|Home > Living in China > Custom|
Olympics in Chinese History: Hua and Wu Qin XI ( the frolics of the five animals)
Gymnastics is a free-hand or in the provision of equipment, the completion of the complex, coordinated action, and action based on the score or the difficulty of movement, with completion scheduled for the score given to the campaign, and so on, including gymnastics, rhythmic gymnastics, trampoline, body-building Gymnastics, sports skills in 5 projects.
In Eastern Han dynasty, Hua Tuo developed Wu Qin Xi after being inspired by movement of animals. Although it is a physical exercise for the purposes of health, its graceful action is close to gymnastics. Wu Qin Xi is a sort of game like shadowboxing. Muscle and arthrosis could be reenforced by exercise it day by day. The act detail is to imitate tiger's flutter forelimb, deer's stretching neck, bear's standing up and dropping down, monkey's vertical jump, and bird's fly. The exercise could calm down one's mood and relax body, combines physical movement with breathing, so that promotes blood circulation and strengthens health. Either Hua or his apprentice Wu Pu had longevity over 90 years by practice Wu Qin Xi chronically.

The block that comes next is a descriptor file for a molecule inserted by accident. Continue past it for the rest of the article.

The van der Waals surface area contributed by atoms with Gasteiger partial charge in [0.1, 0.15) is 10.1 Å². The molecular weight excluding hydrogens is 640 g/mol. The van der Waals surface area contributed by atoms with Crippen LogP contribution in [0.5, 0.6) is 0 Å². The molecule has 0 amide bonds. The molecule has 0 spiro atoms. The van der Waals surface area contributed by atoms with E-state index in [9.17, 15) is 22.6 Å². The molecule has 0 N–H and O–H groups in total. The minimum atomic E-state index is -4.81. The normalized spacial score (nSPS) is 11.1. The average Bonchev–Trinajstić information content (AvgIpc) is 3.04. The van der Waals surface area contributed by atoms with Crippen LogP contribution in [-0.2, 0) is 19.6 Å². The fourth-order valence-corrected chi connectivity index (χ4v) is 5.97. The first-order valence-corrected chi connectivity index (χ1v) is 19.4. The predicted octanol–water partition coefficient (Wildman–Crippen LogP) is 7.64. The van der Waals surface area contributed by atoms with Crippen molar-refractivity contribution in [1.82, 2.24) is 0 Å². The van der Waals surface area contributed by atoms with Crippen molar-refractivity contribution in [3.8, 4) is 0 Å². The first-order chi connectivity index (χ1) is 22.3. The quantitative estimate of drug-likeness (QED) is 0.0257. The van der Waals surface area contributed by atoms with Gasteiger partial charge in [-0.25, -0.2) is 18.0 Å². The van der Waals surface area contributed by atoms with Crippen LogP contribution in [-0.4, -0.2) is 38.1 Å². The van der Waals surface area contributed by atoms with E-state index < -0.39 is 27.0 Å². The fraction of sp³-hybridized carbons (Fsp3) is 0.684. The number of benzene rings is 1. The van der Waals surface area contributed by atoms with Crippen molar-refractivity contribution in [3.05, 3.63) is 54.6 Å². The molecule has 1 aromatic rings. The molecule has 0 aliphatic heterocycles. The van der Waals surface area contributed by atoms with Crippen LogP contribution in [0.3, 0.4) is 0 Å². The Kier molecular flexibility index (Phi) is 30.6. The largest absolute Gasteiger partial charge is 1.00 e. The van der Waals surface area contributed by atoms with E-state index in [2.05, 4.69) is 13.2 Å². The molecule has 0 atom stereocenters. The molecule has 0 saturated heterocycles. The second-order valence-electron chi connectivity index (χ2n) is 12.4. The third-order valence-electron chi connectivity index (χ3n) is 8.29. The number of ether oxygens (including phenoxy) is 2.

About Hua Tuo
Hua Tuo was born around 110 A.D., in Qiao of Peiguo (today called Haoxian or Bo) county, in what is now Anhui Province, one of the four major herb distribution centers of modern China. He lived for about 100 years, having died around 207 A.D. He is a famous physician of the Han Dynasty who is so widely respected that his name and image adorn numerous products (e.g., as a brand name for acupuncture needles and for medicated plasters) and a set of frequently used acupuncture points (called Hua Tuo Jiaji, see Appendix). He is known for the early qi gong exercise set known as the frolics of the five animals, in which one imitates the actions of tigers, deer, bears, apes, and birds; these practices were later incorporated into various health promoting martial arts practices, such as taijiquan. His name is always mentioned in relation to surgery, as he was considered the first surgeon of China, and one of the last famous surgeons of ancient China. He has been compared, in this regard, to Jivaka of India, who lived at the time of Buddha (about 500 B.C.) and was renowned for surgery, but had no significant successors until the modern era when surgery was reintroduced by Western doctors.